My Birth Story – Part 1

** Trigger warning – if you’re pregnant and wishing to avoid birth stories that you may find distressing, you may wish to save this to read for later. **

I knew birth could be an empowering experience, and that’s what I sought and envisaged for my own birth.

After I fell pregnant my curiousity was piqued about birth being a rite of passage for women and a gateway to them owning their power, their bodies and their sovereignty. I had faith that birth could be a transformative experience in the best way.

Initially, I didn’t know what model of care I wanted and strangely, for about a month, I had booked myself in to see a female obstetrician in Newcastle (I live in Darwin!), because a friend suggested her and rated her highly. Bizarre! I was blindly following what a friend had told me she found was good for her, but the more I leant into that, I realised it didn’t feel right for me. As I read, I discovered that if I actually wanted to give myself the best chance at having a natural physiological birth, then seeing a private doctor was not the path to choose. I promptly cancelled the appointment and decided I would be taking the public hospital route in order to have a midwifery model of care. Not only that, traveling to Newcastle to have my baby would have made the experience convenient for others (our immediate family in Newcastle), but not for me. I decided I would want to be in my own surroundings, my home, with my things, and not be staying as a guest with family while I was adjusting to motherhood! It dawned on me then that this pregnancy journey was going to be big, and would require me to step up to make decisions for me (and my baby), to stop doing things to people please. To take ownership over my choices. It was time to wear my big girl pants.

I realised that for me, a safe birth experience was a home birth. I discovered that there was a publicly funded homebirth service in Darwin and excitedly set about to get myself on their books. It’s amazing how many people, and indeed those close to me, friends and family, felt it was their place to judge my decision to choose home birth. I received alarmed looks as though this was the craziest thing ever spoken. Concerns over the “dangers”, my age, what if something goes wrong, maybe you shouldn’t (for the first time) and many other perceived issues were cast my way with the tone of “I really care about you, and have you thought about this properly”. To be honest, this really pissed me off. I had done so much research on the risks of home birth versus hospital birth before deciding. I was deemed low risk, all was normal and I was excited about birth. I couldn’t understand how the people around me could be so shortsighted and misunderstanding about birth. It seemed obvious to me they hadn’t read the same evidence and statistics that I had, which proves the safety of homebirth over a medicalised birth. Not only that, by imposing views of safety on me, they were ignoring the fact that a hospital was not an environment that I felt was safe for me to birth at. I knew would not feel “safe” in a hospital where there could be a high likelihood of medical interventions, imposition of time frames, doctors, monitoring, a sterile clinical atmosphere and strict application of policies, all this seemed counter intuitive to a feeling of safety to me.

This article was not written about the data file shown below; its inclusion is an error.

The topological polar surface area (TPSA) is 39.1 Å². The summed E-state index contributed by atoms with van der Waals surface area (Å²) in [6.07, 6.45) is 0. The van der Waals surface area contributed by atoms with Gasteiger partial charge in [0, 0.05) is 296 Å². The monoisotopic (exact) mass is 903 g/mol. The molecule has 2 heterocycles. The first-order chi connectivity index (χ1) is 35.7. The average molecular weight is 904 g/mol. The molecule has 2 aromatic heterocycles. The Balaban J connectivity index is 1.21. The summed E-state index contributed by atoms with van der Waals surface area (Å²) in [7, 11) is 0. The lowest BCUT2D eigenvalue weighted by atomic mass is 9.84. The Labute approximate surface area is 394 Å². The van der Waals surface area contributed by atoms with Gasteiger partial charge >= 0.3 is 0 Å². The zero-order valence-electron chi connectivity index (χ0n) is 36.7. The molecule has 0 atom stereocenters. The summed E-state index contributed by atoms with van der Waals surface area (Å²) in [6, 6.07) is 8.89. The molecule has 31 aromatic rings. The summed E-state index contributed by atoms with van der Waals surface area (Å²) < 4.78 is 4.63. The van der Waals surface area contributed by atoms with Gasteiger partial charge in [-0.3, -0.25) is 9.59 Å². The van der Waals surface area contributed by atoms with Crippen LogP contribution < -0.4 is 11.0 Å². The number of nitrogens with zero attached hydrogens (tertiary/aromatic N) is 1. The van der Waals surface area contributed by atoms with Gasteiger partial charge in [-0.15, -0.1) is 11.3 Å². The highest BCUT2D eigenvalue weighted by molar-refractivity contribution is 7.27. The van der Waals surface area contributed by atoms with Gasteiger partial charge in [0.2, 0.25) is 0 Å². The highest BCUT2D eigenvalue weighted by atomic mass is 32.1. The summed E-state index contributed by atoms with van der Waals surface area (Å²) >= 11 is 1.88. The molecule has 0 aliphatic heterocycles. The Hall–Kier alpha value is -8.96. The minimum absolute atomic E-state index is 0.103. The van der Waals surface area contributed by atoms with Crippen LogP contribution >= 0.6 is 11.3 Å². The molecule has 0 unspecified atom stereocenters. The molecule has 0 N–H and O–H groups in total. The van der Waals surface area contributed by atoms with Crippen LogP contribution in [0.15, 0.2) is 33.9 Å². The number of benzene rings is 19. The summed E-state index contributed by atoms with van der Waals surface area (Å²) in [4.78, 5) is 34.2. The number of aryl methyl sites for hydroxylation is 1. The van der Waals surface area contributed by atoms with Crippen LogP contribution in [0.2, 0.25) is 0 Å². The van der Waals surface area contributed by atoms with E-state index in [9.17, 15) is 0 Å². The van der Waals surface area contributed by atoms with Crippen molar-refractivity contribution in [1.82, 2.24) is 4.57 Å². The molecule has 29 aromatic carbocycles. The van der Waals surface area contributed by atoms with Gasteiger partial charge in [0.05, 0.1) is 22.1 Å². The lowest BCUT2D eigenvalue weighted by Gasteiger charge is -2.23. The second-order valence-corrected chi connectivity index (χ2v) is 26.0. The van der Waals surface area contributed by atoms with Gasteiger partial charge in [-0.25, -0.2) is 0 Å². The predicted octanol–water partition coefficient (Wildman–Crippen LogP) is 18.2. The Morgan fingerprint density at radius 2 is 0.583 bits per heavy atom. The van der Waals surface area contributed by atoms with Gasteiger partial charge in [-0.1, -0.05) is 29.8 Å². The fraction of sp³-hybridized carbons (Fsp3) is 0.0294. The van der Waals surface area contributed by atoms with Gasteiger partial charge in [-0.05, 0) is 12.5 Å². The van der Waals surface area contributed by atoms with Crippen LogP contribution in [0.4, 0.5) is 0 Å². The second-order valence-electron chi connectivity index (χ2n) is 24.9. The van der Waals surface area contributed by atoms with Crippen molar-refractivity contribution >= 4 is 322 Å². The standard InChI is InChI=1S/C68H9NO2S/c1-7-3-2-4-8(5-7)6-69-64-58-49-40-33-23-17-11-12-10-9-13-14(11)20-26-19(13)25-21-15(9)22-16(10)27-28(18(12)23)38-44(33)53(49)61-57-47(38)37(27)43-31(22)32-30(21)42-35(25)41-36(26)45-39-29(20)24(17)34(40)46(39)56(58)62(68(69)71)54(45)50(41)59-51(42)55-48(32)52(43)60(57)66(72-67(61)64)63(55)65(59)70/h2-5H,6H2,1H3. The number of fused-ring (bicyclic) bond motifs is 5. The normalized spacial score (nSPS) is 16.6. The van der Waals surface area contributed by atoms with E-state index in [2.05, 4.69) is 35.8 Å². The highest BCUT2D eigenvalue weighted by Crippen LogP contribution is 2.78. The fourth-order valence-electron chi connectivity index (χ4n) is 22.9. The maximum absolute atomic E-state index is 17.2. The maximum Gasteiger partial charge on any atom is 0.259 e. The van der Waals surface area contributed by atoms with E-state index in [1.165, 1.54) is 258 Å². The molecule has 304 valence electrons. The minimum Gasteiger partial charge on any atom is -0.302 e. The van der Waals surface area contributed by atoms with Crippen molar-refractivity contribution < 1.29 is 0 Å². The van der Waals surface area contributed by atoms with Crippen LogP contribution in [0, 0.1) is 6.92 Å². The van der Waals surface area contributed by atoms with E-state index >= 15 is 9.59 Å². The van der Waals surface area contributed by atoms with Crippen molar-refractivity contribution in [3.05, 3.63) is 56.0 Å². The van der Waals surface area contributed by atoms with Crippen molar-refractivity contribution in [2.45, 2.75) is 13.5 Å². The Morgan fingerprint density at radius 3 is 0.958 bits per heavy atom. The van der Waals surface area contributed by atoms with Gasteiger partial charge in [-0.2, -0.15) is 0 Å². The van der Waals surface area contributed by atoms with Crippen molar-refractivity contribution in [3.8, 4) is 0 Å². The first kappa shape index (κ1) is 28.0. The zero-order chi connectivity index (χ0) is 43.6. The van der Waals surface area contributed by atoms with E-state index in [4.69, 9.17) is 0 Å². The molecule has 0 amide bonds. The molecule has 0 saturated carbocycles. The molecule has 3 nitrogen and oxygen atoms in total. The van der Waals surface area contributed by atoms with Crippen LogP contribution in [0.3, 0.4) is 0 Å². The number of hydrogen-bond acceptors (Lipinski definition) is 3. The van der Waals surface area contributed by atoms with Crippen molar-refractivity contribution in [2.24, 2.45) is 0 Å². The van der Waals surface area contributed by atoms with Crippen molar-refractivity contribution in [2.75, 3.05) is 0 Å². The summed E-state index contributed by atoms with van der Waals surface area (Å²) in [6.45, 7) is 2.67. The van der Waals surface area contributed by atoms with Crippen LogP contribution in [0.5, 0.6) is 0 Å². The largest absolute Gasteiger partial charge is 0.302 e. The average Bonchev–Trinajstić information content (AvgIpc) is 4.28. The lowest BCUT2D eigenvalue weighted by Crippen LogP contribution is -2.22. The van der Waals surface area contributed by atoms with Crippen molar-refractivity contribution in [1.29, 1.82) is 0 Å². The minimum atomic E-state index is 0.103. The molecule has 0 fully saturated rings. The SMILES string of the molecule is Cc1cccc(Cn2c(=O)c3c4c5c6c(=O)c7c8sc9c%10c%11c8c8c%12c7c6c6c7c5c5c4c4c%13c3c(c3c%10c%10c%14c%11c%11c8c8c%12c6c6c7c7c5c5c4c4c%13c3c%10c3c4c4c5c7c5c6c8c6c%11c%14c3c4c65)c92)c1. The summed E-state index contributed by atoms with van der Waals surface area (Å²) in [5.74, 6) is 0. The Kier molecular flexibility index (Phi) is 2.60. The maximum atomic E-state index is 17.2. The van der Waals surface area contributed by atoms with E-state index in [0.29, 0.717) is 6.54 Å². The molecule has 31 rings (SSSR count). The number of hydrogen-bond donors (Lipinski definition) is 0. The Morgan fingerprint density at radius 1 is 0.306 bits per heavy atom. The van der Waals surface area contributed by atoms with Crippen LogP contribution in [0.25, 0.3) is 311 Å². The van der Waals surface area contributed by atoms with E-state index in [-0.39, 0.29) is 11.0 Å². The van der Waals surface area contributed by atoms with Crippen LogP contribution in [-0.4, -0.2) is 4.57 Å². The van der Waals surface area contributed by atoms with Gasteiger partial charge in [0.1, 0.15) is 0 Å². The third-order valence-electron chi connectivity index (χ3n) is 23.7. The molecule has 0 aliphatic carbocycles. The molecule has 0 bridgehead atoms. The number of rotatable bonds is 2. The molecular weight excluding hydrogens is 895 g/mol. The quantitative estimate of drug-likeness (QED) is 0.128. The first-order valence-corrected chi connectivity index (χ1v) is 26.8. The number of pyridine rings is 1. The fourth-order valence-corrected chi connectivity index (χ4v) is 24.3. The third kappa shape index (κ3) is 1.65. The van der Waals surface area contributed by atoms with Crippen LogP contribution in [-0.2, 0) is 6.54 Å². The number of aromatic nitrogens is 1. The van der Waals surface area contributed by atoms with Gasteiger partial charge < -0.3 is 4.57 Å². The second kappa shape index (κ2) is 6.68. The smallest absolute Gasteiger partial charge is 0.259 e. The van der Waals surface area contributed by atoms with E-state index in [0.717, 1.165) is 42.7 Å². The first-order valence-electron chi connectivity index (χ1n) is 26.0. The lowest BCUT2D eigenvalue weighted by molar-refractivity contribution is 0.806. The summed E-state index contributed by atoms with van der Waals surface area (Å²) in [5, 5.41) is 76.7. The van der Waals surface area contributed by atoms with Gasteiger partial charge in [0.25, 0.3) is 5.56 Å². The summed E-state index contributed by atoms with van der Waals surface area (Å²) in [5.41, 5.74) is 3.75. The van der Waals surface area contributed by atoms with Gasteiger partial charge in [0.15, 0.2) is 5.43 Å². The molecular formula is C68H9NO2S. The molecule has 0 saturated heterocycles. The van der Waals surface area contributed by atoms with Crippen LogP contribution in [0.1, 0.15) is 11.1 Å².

In the lead up to birth I devoured books about birth, DVD’s and youtube videos of home birthers. I was genuinely excited about birth and loved immersing myself in all things to prepare. I had a wonderful pregnancy. I loved being pregnant and felt mostly amazing after the first trimester nausea and fatigue subsided.

Fast forward to week 39. I was on my yoga mat at around 8am doing some gentle down dogs and pigeon poses when I noticed a small gush of fluid appear on my mat. At first I was confused, did I just wet myself? Nope, pretty sure I did not wet myself. The little gushes continued. I had small puddles here and there on my mat. My heart quickened a little. Was something actually happening!? I grabbed a pad and noticed there was a pinkish tinge to the liquid. After a chat to my doula, and my midwife bestie, we concluded it was my waters leaking, but certainly not breaking. I became immediately concerned because I knew the policy of the hospital here in cases of partially ruptured membranes and no signs of labour, gave (a conservative) 16 hours for something to be happening before my care providers would be wanting to induce to make labour happen. So, my initial elation, was quickly followed by a concern about my lack of other labour signs and a heaviness in my heart. Not a great feeling to sink into and start with. Unfortunately, this immediately placed me very much ‘in my head’. I was strategising about how to get labour to start asap and also, what would I tell my care providers, and when will I call them? I wanted to avoid ALL interventions as much as possible and I knew that prematurely ruptured membranes with no other indicators of labour was not ideal.